Temporary cardiac pacing provides electrical stimulation to a heart that is compromised by disturbances in the conduction system, resulting in hemodynamic instability.
A temporary pacemaker to treat a bradyarrhythmia or tachyarrhythmia is used when the condition is temporary and when a permanent pacemaker is either not necessary or is not immediately available. Complications are common and include infection, local trauma, pneumothorax, arrhythmias and cardiac perforation.
External transcutaneous pacing is now available on most modern defibrillators.
Temporary transvenous pacing
- Temporary transvenous pacing involves two components, i.e., obtaining central venous access and intracardiac placement of the pacing wire.
- The preferred route of access for temporary transvenous pacing is the internal jugular vein followed by subclavian and femoral veins, but all the major venous access sites (internal and external jugular, subclavian, brachial, femoral) have been used and each is associated with particular problems.
- The right-sided veins should be used when possible.
- The use of antibiotics and ultrasound probes should be considered for all wire insertions.
Complications of temporary pacing
- Complications occur in 10-60% of procedures. The most frequent complications are failure to secure venous access, failure to place the lead correctly, infection, thromboembolism, puncture of arteries, lung or myocardium, and life-threatening arrhythmias.
- In one series, 20% of patients developed microbiologically-confirmed septicemia when the pacing wire was left in situ for longer than 48 hours.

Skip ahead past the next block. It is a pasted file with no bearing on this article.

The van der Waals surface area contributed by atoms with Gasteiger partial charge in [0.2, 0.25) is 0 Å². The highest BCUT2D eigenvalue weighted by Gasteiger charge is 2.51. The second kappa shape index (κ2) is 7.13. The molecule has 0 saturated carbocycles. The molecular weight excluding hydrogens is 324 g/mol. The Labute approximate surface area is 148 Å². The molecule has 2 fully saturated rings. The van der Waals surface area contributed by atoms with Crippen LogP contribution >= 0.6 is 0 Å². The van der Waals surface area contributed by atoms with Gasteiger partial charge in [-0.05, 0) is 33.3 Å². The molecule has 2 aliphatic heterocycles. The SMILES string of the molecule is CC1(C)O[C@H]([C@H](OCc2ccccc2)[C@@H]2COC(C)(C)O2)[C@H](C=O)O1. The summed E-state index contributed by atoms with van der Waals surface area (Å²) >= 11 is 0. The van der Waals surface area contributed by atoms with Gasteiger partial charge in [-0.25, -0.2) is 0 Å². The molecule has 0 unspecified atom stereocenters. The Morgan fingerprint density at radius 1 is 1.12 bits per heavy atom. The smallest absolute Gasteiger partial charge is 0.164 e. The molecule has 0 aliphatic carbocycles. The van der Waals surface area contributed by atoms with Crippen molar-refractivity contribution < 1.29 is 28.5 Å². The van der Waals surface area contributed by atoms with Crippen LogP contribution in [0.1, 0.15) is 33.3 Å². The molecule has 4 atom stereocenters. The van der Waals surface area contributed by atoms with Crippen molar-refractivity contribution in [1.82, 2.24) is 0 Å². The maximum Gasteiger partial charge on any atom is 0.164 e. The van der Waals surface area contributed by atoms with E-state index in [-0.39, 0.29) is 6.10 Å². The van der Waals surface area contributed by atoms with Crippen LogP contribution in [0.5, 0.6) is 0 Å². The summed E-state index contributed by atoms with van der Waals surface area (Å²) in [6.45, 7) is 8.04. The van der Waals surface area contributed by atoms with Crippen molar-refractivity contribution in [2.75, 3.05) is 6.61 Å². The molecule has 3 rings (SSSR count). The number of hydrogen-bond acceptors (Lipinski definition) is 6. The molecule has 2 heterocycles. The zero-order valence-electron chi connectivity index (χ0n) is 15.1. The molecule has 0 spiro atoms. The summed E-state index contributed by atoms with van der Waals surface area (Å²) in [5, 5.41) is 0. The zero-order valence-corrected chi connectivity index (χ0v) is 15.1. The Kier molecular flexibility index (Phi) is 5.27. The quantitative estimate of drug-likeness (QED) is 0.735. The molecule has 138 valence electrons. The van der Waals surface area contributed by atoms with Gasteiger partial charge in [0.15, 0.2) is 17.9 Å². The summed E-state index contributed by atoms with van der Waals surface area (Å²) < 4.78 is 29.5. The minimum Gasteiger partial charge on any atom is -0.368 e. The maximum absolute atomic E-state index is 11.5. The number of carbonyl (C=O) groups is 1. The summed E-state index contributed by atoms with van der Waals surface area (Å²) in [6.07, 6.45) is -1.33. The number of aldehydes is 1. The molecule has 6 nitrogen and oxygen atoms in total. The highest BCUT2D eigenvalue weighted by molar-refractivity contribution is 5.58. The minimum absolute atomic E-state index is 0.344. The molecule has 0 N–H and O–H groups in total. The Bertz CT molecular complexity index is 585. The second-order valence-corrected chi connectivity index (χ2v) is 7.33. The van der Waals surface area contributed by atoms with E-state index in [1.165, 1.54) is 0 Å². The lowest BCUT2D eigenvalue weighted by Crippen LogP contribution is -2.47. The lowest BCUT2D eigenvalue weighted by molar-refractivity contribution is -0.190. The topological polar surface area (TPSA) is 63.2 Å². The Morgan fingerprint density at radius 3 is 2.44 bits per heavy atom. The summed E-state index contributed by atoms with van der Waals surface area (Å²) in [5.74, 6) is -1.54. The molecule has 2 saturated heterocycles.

- Temporary pacemakers must be checked by competent staff at least once daily for pacing thresholds, evidence of infections around venous access sites, integrity of connections, and battery status of the external generator.
- The underlying rhythm should also be assessed and recorded at these checks.
Indications for temporary transvenous cardiac pacing
Emergency or acute:
Acute myocardial infarction with:
- Symptomatic bradycardia (sinus bradycardia with hypotension and type I second-degree atrioventricular (AV) block with hypotension not responsive to atropine)
- Bilateral bundle branch block (BBB)
- New or indeterminate age bifascicular block with first-degree AV block
- Mobitz' type II second-degree AV block
Bradycardia not associated with acute myocardial infarction:
Second-degree or third-degree AV block with hemodynamic compromise or syncope at rest
Ventricular tachyarrhythmias secondary to bradycardia
Support for procedures that may promote bradycardia
General anesthesia with:
- Second-degree or third-degree AV block
- Intermittent AV block
- First-degree AV block with bifascicular block
- First-degree AV block and left bundle branch block (LBBB)
- Aortic surgery
- Tricuspid surgery
- Ventricular septal defect closure
- Ostium Primum repair
Rarely considered for coronary angioplasty (usually to right coronary artery) but may be required for angioplasty-induced bradycardia
Overdrive suppression of tachyarrhythmias